Bargain Airfares Won’t Last Long as Brits Snap Up Leisure Trips
(Bloomberg) -- Sun-starved Brits are snapping up cut-price trips to Greece and Spain after the U.K. said it was working on a road map for restoring flights wiped out by the coronavirus crisis.
Average fares for travel to the Mediterranean countries this summer are a maximum of 11% lower than in 2019, based on data for the first three days of this week, with steeper discounts available to Portugal, Italy and Turkey, according to analysis published Friday by flight search engine Skyscanner.
The rush to book, unleashed after Britain unveiled plans to allow travel to resume as early as May 17, could lead to an increase in fares, depending on the pace at which airlines add seats and routes. Discount carrier EasyJet Plc and the U.K. arm of tour operator TUI AG both reported a jump in holiday sales of at least 500% following Monday’s announcement.
“We may see some price increases as demand returns,” said Hugh Aitken, Skyscanner’s vice president for flights. “We expect prices to evolve as more clearer paths to recovery are charted out and network planners build in capacity and schedules to allow airlines to fly at scale.”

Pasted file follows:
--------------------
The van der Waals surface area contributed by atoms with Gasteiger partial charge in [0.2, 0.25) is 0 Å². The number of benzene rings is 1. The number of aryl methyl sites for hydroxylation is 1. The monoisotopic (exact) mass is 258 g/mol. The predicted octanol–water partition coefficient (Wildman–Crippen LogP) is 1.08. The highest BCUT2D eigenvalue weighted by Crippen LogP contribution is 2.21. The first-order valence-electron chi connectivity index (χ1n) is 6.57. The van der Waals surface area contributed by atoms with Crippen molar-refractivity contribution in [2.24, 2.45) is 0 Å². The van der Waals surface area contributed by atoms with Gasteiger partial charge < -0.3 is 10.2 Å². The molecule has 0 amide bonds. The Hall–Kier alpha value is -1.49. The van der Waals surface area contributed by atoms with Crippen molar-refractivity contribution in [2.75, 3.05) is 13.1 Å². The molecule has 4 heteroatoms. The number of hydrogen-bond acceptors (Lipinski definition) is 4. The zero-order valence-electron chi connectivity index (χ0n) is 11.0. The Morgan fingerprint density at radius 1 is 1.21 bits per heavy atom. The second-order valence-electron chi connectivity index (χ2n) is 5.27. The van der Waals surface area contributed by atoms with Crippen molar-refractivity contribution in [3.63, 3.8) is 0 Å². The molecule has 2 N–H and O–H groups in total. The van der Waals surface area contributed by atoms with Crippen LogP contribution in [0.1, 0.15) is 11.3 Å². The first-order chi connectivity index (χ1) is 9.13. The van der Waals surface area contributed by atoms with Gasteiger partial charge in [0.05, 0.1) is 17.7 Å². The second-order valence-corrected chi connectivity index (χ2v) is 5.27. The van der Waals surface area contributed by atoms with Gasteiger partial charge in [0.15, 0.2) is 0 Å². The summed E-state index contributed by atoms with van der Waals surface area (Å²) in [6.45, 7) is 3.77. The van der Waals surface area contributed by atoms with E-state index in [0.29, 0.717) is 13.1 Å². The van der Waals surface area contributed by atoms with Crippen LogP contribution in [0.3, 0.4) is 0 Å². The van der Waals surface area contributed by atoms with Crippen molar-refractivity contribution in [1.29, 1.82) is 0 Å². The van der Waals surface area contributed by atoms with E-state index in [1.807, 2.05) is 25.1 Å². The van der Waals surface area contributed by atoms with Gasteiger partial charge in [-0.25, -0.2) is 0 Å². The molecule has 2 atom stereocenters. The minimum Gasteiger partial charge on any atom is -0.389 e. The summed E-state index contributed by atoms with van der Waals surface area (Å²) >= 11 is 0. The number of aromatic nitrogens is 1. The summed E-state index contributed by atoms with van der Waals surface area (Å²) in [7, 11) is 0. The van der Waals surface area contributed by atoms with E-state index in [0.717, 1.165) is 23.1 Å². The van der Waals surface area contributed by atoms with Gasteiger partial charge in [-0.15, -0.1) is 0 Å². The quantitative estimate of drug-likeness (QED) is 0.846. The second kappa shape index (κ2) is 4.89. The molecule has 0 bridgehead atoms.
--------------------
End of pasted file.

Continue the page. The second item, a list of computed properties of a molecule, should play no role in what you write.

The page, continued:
Spain has emerged as the top destination for bookings from the U.K., where vaccination levels are ahead of the rest of Europe, along with Greece, whose tourism minister has said Britons who have had the jab should be able to enter this summer without Covid-19 tests.
Bigger discounts on fares remain available to Italy and Turkey as well as Portugal, the only European country from which passengers arriving in Britain are required to quarantine in a hotel at their own cost.
Aitken said travelers should still be able to find “good value” as demand returns, and that airlines and travel agents are likely to continue to offer ticket flexibility while the extent of border curbs remains uncertain.
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